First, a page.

The latest tumult in respect of Congressman Ron Paul concerns the news of his views on recognizing Jerusalem. It turns out that the congressman is all for America recognizing Jerusalem as the capital of the Jewish state. The Web site Business Insider uses the word “surprising” to describe Dr. Paul’s position, which was voiced for the first time last week at a parley the Republican hopeful had with evangelical Christian leaders. The surprise is no doubt owing to all the suggestions in the press that because Dr. Paul does not support foreign aid to the Jewish state, or any other country, he is against Israel.
“The real issue here is not what America wants, but what does Israel want. If Israel wants their capital to be Jerusalem, then the United States should honor that,” Business Insider quotes Dr. Paul as telling the evangelical leaders, adding: “How would we like it if some other nation said ‘We decided to recognize New York City as your capital instead, so we will build our embassy there?’” It said that Dr. Paul’s position on Jerusalem “will likely come as a surprise to GOP leaders, most of whom view Paul's non-interventionist foreign policy ideas — and particularly his stance towards Israel — as his greatest weakness.”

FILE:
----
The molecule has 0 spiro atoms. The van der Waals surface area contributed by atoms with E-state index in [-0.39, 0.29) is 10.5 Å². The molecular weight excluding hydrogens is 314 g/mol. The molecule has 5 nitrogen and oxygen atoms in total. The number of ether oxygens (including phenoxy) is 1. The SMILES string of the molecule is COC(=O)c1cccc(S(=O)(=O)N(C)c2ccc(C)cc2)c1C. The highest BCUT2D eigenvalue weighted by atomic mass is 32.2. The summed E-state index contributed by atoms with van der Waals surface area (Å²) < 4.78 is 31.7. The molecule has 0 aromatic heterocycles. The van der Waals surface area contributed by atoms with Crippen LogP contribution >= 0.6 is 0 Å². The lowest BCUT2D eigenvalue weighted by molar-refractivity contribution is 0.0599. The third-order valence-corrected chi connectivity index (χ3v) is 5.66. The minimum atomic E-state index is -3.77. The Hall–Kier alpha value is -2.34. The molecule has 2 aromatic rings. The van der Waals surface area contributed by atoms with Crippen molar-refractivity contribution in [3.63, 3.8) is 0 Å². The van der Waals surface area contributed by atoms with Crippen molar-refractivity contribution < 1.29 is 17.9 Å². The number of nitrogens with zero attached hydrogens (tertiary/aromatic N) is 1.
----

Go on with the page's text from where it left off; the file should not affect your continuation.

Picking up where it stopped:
All this is illuminating at a moment when President Obama and Secretary of State Clinton are fighting before the Supreme Court itself to avoid having to list Jerusalem as part of Israel even on such a seemingly minor matter as issuing a birth certificate to an American born in the capital of the Jewish state. The skittishness on Jerusalem afflicts not only the Democrats; President Bush was also loathe to take such symbolic steps to carry out the legislated foreign policy of the United States Congress, which establishes the policy of the United States as being the recognition of Jerusalem as Israel’s capital.
These columns are far more interventionist — more neo-Conservative — than Congressman Paul. But we don’t mind saying that we are enjoying seeing him sketch a more libertarian doctrine. We learned a long time ago, over lunch and dinners with the congressman, that it’s not accurate to set him down as a bigot. His views, however hard to square at first blush with many of our most cherished foreign policy planks, are animated by principles that as often as not lead to policies that confound not us but our adversaries. And that are needed in the presidential campaign that is moving toward the main event.